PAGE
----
Cloudera Developer Blog
Big Data best practices, how-to's, and internals from Cloudera Engineering and the community
With this new release, setting up a separate MIT KDC for cluster authentication services is no longer necessary.
Kerberos (initially developed by MIT in the 1980s) has been adopted by every major component of the Apache Hadoop ecosystem. Consequently, Kerberos has become an integral part of the security infrastructure for the enterprise data hub (EDH).
Cloudera Search now supports fine-grain access control via document-level security provided by Apache Sentry.
In my previous blog post, you learned about index-level security in Apache Sentry (incubating) and Cloudera Search. Although index-level security is effective when the access control requirements for documents in a collection are homogenous, often administrators want to restrict access to certain subsets of documents in a collection.
While the new Spark Developer training from Cloudera University is valuable for developers who are new to Big Data, it’s also a great call for MapReduce veterans.
When I set out to learn Apache Spark (which ships inside Cloudera’s open source platform) about six months ago, I started where many other people do: by following the various online tutorials available from UC Berkeley’s AMPLab, the creators of Spark. I quickly developed an appreciation for the elegant, easy-to-use API and super-fast results, and was eager to learn more.
Cloudera Enterprise’s newest release contains important new security and performance features, and offers support for the latest innovations in the open source platform.
We’re pleased to announce the release of Cloudera Enterprise 5.1 (comprising CDH 5.1, Cloudera Manager 5.1, and Cloudera Navigator 2.0).
It was good to see Jay Kreps (@jaykreps), the LinkedIn engineer who is the tech lead for that company’s online data infrastructure, visit Cloudera Engineering yesterday to spread the good word about Apache Kafka.
Kafka, of course, was originally developed inside LinkedIn and entered the Apache Incubator in 2011. Today, it is being widely adopted as a pub/sub framework that works at massive scale (and which is commonly used to write to Apache Hadoop clusters, and even data warehouses).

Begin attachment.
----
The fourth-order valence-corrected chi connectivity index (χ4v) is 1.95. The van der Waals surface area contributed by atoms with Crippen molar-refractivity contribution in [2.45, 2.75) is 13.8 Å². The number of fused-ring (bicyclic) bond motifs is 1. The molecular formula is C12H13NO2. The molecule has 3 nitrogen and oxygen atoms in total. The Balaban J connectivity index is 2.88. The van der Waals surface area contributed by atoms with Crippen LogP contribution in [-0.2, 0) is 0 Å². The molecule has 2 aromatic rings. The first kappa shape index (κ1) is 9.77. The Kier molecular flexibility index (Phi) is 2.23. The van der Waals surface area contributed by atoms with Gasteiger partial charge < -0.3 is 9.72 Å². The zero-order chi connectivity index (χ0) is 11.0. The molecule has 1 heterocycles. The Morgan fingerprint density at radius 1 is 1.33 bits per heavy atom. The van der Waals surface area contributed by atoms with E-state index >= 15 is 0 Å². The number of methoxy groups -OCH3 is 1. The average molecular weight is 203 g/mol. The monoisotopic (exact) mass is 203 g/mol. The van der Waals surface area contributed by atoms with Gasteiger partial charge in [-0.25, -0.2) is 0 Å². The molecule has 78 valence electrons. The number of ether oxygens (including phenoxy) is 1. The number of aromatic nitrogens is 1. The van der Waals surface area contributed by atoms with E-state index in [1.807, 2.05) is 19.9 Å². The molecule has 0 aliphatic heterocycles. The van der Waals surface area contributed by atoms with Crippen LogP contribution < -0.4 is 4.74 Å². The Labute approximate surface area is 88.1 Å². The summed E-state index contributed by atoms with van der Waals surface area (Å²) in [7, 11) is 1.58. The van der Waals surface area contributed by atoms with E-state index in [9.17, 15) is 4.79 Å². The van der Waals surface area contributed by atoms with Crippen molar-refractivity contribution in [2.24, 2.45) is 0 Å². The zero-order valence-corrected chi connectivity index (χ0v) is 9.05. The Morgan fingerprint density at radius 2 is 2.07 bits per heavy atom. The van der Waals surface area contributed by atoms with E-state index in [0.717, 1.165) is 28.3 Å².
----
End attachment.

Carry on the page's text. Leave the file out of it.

There’s an important new addition coming to the Apache Hadoop book ecosystem. It’s now in early release!
We are very happy to announce that the new Apache Hadoop book we have been writing for O’Reilly Media, Hadoop Application Architectures, is now available as an early release! It contains the first two chapters and can be found in O’Reilly’s Catalog and via Safari.
Learn how Spark facilitates the calculation of computationally-intensive statistics such as VaR via the Monte Carlo method.
Under reasonable circumstances, how much money can you expect to lose? The financial statistic value at risk (VaR) seeks to answer this question. Since its development on Wall Street soon after the stock market crash of 1987, VaR has been widely adopted across the financial services industry. Some organizations report the statistic to satisfy regulations, some use it to better understand the risk characteristics of large portfolios, and others compute it before executing trades to help make informed and immediate decisions.
Pretty busy for early Summer:
Google’s Jeff Dean — among the original architects of MapReduce, Bigtable, and Spanner — revealed some fascinating facts about Google’s internal environment at Cloudera HQ recently.
Earlier this week, we were pleased to welcome Google Senior Fellow Jeff Dean to Cloudera’s Palo Alto HQ to give an overview of some of his group’s current research. Jeff has a peerless pedigree in distributed computing circles, having been deeply involved in the design and implementation of Google’s original advertising serving system, MapReduce, Bigtable, Spanner, and a host of other projects.
Learn how creating dataflow pipelines for time-series analysis is a lot easier with Apache Crunch.
In a previous blog post, I described a data-driven market study based on Wikipedia access data and content. I explained how useful it is to combine several public data sources, and how this approach sheds light onto the hidden correlations across Wikipedia pages.